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Hanley, strong finisher

Eddie Altamonte

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Ramirez's strong finish was key in 2006

02/20/2007 9:10 PM ET

By Joe Frisaro / MLB.com


JUPITER, Fla. -- Some words of wisdom really sunk in and inspired Hanley Ramirez's stellar rookie season.

In mid-June, while Ramirez was in the midst of an 0-for-29 slump, Marlins catcher Miguel Olivo offered a little advice.


"I told him it's not how you start, but how you finish," Olivo said. "Manny Ramirez said the same thing. What you do in September matters. Everything comes out in September."


Mindful of finishing strong, Ramirez mentally prepared himself to come up with a strong September. Certainly, the Dominican Republic native delivered, hitting .352 with five home runs and 16 RBIs in the month.


The fantastic finish helped springboard Ramirez to National League Rookie of the Year honors.


An all-around athlete, Ramirez enjoyed a well-rounded first full season in the big leagues. Batting leadoff, he hit .292 with 17 home runs and 59 RBIs. He added 46 doubles, 11 triples, 185 hits, 51 stolen bases and 119 runs scored.


At age 23, the shortstop has established himself as a team leader as well as one of the top leadoff hitters in the game.


His mission is to help the team win.


"That's what I'm going to really try to do this year," he said. "Anything I can do to help my team win. I just want to get on base and score some runs, and start from the first inning and go through the whole game."


Ramirez got some early work in at Spring Training, taking batting practice and participating in some fielding drills on Tuesday.


The Marlins first full-squad workouts will begin Wednesday morning at Roger Dean Stadium.


Somewhere down the line, the Marlins envision Ramirez as a middle-of-the-lineup hitter. For now, he's enjoying the leadoff role, where he emphasizes on-base percentage over slugging percentage.


Can he steal 60 bases?


"Hopefully," he said.


How about belt 25 home runs?


"We're going to work on it," he added.


What Ramirez wants to avoid is sacrificing on-base opportunities for power stats. He effectively did that as a rookie.


"There are so many things he did last year that I remember, but what impressed me the most is everybody is going to go into slumps," second baseman Dan Uggla said. "And Hanley started off great. He was one of the top five hitters in the league for about a month or a month and a half. But when he was down around the .250 or .260 mark, which isn't bad at all, he started being more consistent. And he ended up at .292. That's really hard to do with as many at-bats as he had. All of his numbers, his doubles and runs scored, you just look at it, and you just say, 'Wow.' "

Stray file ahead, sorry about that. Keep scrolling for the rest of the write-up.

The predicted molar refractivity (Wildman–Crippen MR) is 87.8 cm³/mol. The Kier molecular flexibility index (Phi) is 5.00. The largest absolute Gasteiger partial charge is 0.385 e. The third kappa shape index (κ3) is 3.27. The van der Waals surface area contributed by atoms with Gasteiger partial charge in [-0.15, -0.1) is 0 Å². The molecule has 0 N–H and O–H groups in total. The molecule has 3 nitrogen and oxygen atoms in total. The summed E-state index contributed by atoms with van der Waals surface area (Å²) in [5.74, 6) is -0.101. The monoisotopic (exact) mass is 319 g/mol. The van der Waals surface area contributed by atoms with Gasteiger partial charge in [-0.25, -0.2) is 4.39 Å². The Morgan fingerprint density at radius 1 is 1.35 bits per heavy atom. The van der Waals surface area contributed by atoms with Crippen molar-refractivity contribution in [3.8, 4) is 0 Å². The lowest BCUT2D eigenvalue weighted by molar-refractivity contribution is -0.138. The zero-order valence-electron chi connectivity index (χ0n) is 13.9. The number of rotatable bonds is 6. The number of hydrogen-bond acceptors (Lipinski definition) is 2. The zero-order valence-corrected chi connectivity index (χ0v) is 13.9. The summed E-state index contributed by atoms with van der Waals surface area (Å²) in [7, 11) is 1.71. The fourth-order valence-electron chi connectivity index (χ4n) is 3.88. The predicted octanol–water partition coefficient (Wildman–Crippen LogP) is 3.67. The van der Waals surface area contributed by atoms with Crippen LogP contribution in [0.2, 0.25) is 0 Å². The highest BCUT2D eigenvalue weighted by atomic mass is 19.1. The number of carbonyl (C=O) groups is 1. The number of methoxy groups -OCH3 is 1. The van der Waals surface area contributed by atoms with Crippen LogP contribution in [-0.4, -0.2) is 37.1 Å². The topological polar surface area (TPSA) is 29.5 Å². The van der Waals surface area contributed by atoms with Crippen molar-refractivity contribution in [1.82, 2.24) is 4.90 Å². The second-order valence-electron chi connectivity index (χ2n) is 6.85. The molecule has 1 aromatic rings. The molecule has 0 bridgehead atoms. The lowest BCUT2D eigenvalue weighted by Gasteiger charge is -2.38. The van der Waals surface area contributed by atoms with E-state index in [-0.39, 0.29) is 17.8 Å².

Ramirez endured his roughest stretch during that 29 at-bat hitless slump.


The slide occurred from June 9-18. On June 7, he was batting .302, and his average plummeted to .264 nine days later.


The string came to an end on June 18 when he slapped a third-inning single off Toronto's Roy Halladay.


"When you get in a slump, you miss every pitch," Ramirez said. "You can't bunt. When you try to bunt, they throw you a slider in the dirt. It's something that is difficult. You just have to keep doing what you're doing."


Ramirez credits the support of his teammates for helping pull him through the difficult stretch.


"They were telling me, 'It's OK.' I had my teammates," Ramirez said.


Following his successful rookie season, Ramirez returned to the Dominican Republic where he was greeted by a big celebration.


Friends and family surprised him with a big party.


"Everybody was celebrating, they were waving the Dominican flag," Ramirez said. "We were outside my mom's house. We had some food. It was a great time."


Ramirez expresses his appreciation to the Baseball Writers Association of America, who voted him NL Rookie of the Year.


The award is with him at his South Florida home, and he is using it as inspiration for this season.


"I look at it every night," he said. "I told [the award], 'You're going to make me work harder this year.' "


The ever-confident Ramirez scoffs at those who bring up questions about a "sophomore jinx."


To the jinx theorists, Ramirez immediately responds: "Ryan Howard."


Howard, the 2005 NL Rookie of the Year, belted 58 home runs and won the NL MVP in 2006.


Ramirez aspires to be an MVP some day. Based on pure ability, he has the talent. Crucial for him to emerge as an elite player is staying healthy.


There was an injury scare at the end of December when he was playing winter ball in the Dominican Republic. While trying to break up a double play, he fell on his left shoulder.


"My foot got stuck, and I just rolled over," Ramirez said.


An MRI exam was taken as a precaution, and his winter season was over. While Ramirez wanted to return to playing, the Marlins said no.


He started swinging a bat about a week later.


Ramirez plans to continue playing winter ball if he is allowed.


"You're facing a lot of big-league pitchers, and a lot of people who had been in the big leagues for a long time," he said. "They teach you how to play the game. I think it's very good. If the Marlins let me, I'd prefer to play. I wish they would let me play next year."

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